Spending thousands of years hiding in caves from predatory attacks eventually takes its toll on the psyche. Threats came from above and on land during the cave era, it was absolutely vital to find safe shelter to ensure survival in a much wilder world than we know today. People must have been on constant alert all waking hours, with some staying awake on shift intervals during the night, even with fire and weapons. They had to do it, there was no other choice. Relaxation as it is today most likely was a very rare event for life during the ancient ages as survival remained constantly on the line.
Predatory danger could strike without a moment's notice and we understand our ancestors must have unfortunately learned this the hard way. Still they fought through and found ways not only to cope with being hunted, but to become the better hunter in tactic, by passing down knowledge for future generations. Information needed a way of living on even when our ancestors didn't. They drew teachings on cave walls just as we doodle notes on the refrigerator for family, except our ancestors faced the likelihood of death to wild animals on a daily basis. There was always the chance of not coming home from a trip for water, to forage, or during a daring hunt. Telling these stories more often became critically dependent on using visual imagery to stimulate the imagination; A great way to teach understanding considering the unpredictable nature of situations in the wild.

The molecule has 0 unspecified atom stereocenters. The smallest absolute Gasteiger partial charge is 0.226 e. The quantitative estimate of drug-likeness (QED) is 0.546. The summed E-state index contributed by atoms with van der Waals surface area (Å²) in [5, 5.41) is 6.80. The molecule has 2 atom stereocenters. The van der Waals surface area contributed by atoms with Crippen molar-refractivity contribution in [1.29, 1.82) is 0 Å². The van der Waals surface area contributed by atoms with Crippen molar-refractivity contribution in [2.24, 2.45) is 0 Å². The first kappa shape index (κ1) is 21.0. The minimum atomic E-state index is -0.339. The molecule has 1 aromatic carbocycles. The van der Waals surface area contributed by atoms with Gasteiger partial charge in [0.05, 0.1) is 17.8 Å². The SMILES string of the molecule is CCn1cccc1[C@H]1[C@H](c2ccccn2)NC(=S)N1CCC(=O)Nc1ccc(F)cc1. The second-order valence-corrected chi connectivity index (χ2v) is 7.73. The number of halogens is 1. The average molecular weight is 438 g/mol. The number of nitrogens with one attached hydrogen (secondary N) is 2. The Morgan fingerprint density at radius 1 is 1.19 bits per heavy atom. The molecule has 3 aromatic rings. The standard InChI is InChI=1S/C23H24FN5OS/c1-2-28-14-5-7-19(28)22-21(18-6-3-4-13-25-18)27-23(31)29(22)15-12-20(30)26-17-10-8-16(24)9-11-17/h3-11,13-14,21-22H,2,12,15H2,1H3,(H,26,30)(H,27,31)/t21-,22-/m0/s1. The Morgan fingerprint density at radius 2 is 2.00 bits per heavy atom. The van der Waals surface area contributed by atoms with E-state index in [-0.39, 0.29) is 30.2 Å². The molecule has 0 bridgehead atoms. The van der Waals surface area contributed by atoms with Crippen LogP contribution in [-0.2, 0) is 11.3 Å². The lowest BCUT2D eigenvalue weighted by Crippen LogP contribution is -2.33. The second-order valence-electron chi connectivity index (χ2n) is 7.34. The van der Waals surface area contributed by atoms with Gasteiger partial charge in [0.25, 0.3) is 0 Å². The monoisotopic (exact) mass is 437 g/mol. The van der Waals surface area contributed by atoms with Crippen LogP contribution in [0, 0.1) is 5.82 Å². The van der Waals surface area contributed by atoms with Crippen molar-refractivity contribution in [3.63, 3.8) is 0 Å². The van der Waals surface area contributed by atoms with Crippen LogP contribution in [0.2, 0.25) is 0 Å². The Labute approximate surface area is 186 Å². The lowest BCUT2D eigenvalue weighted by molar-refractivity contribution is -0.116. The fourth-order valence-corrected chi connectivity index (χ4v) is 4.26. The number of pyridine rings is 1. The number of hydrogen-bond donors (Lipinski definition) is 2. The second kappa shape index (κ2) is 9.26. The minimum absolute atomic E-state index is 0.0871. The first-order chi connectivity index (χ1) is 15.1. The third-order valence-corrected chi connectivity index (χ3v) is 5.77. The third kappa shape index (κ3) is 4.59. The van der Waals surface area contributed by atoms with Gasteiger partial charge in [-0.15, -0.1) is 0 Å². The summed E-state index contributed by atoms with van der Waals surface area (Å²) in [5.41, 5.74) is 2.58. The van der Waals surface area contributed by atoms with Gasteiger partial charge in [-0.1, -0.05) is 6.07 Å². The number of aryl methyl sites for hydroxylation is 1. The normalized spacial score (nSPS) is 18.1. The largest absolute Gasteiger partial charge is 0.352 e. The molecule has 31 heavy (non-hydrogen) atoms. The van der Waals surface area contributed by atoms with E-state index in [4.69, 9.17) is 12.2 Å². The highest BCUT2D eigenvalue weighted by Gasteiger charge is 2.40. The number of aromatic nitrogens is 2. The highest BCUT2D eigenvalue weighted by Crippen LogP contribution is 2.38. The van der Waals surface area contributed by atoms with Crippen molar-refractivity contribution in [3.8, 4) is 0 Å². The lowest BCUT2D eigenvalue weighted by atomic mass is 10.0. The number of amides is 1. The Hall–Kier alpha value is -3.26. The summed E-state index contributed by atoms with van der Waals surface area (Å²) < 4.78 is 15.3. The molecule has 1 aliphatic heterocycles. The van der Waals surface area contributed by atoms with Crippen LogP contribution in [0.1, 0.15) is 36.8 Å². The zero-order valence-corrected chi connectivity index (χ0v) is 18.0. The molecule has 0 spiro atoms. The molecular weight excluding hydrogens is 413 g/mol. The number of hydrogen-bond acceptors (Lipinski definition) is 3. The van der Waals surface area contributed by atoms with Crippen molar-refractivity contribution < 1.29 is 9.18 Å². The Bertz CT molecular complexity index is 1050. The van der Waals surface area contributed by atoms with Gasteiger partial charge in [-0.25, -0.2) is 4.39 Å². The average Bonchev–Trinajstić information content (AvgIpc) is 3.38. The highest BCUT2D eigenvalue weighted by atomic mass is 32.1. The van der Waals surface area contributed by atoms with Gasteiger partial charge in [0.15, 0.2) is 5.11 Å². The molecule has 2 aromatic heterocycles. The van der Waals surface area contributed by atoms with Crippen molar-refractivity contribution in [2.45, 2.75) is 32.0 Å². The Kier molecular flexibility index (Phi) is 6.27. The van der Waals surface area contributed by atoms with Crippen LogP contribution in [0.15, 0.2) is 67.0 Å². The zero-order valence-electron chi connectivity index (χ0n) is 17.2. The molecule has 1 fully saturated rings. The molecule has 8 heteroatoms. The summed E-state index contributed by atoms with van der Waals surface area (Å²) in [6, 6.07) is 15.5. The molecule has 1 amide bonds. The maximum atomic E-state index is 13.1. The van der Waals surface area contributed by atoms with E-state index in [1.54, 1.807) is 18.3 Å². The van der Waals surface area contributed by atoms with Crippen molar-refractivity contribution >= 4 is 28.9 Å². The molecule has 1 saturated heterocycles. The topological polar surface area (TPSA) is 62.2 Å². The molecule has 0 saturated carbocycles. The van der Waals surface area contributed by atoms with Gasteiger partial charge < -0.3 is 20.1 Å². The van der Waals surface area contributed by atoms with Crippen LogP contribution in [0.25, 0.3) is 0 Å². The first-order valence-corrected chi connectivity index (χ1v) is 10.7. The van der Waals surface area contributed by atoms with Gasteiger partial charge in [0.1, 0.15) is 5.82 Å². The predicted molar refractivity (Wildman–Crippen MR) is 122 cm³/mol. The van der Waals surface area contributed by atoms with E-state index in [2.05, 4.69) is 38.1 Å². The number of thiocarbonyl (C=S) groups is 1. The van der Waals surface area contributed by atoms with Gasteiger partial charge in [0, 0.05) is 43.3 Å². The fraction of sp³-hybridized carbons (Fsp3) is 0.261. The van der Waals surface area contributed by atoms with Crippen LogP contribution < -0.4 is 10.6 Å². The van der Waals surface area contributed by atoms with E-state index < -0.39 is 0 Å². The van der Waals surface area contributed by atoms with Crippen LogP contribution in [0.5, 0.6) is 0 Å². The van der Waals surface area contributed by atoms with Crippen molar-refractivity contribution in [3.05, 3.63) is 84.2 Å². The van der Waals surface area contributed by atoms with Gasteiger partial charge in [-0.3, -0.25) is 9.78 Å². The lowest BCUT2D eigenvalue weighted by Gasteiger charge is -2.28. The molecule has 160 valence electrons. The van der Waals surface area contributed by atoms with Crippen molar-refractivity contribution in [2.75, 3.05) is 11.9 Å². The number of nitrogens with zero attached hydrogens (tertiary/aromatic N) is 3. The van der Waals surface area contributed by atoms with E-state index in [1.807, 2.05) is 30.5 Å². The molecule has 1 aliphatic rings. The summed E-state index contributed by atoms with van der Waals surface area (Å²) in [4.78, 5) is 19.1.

Large birds in a role of significance and power are often mentioned in ancient Indian lore, and as sacred majestic creatures in many native cultures around the world. Here are a few flying cryptid examples:
- Sengalang Burong A close encounter with a giant owl-like bird in a forest of Java.
- Misignwa Legends of a sacred white hawk protector of living nature.
- Mothman Sighting A flying shadow creature believed to warn humans of danger.
- Thunderbird Home Indian legend describing the origin of thunder and the thunderbird.
† Article 10-6